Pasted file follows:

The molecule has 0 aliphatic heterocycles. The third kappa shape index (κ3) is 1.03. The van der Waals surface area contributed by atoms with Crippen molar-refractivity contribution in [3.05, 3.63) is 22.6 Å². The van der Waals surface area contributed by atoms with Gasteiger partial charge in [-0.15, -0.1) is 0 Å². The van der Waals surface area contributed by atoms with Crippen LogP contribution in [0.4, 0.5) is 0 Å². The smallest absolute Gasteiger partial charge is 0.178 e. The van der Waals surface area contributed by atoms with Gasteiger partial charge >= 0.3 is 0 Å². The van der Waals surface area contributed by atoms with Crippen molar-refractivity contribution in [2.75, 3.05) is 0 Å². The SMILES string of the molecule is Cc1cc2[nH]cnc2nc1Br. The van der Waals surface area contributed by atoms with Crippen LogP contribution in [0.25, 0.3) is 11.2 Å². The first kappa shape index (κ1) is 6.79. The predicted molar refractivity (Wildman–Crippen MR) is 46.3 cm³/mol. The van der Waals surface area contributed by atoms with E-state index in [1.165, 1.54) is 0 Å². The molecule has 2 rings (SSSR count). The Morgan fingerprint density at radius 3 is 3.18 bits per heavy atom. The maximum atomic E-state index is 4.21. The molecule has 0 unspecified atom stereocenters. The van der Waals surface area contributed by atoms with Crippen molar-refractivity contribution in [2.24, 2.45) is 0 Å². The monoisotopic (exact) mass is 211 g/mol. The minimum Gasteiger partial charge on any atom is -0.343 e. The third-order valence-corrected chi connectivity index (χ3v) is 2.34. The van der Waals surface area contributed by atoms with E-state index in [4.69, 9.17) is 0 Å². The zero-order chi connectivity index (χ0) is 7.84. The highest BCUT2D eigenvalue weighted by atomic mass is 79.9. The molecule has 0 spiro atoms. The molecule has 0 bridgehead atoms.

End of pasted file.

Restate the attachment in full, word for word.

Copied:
The molecule has 0 aliphatic heterocycles. The third kappa shape index (κ3) is 1.03. The van der Waals surface area contributed by atoms with Crippen molar-refractivity contribution in [3.05, 3.63) is 22.6 Å². The van der Waals surface area contributed by atoms with Gasteiger partial charge in [-0.15, -0.1) is 0 Å². The van der Waals surface area contributed by atoms with Crippen LogP contribution in [0.4, 0.5) is 0 Å². The smallest absolute Gasteiger partial charge is 0.178 e. The van der Waals surface area contributed by atoms with Gasteiger partial charge >= 0.3 is 0 Å². The van der Waals surface area contributed by atoms with Crippen molar-refractivity contribution in [2.75, 3.05) is 0 Å². The SMILES string of the molecule is Cc1cc2[nH]cnc2nc1Br. The van der Waals surface area contributed by atoms with Crippen LogP contribution in [0.25, 0.3) is 11.2 Å². The first kappa shape index (κ1) is 6.79. The predicted molar refractivity (Wildman–Crippen MR) is 46.3 cm³/mol. The van der Waals surface area contributed by atoms with E-state index in [1.165, 1.54) is 0 Å². The molecule has 2 rings (SSSR count). The Morgan fingerprint density at radius 3 is 3.18 bits per heavy atom. The maximum atomic E-state index is 4.21. The molecule has 0 unspecified atom stereocenters. The van der Waals surface area contributed by atoms with Crippen molar-refractivity contribution in [2.24, 2.45) is 0 Å². The monoisotopic (exact) mass is 211 g/mol. The minimum Gasteiger partial charge on any atom is -0.343 e. The third-order valence-corrected chi connectivity index (χ3v) is 2.34. The van der Waals surface area contributed by atoms with E-state index in [4.69, 9.17) is 0 Å². The zero-order chi connectivity index (χ0) is 7.84. The highest BCUT2D eigenvalue weighted by atomic mass is 79.9. The molecule has 0 spiro atoms. The molecule has 0 bridgehead atoms.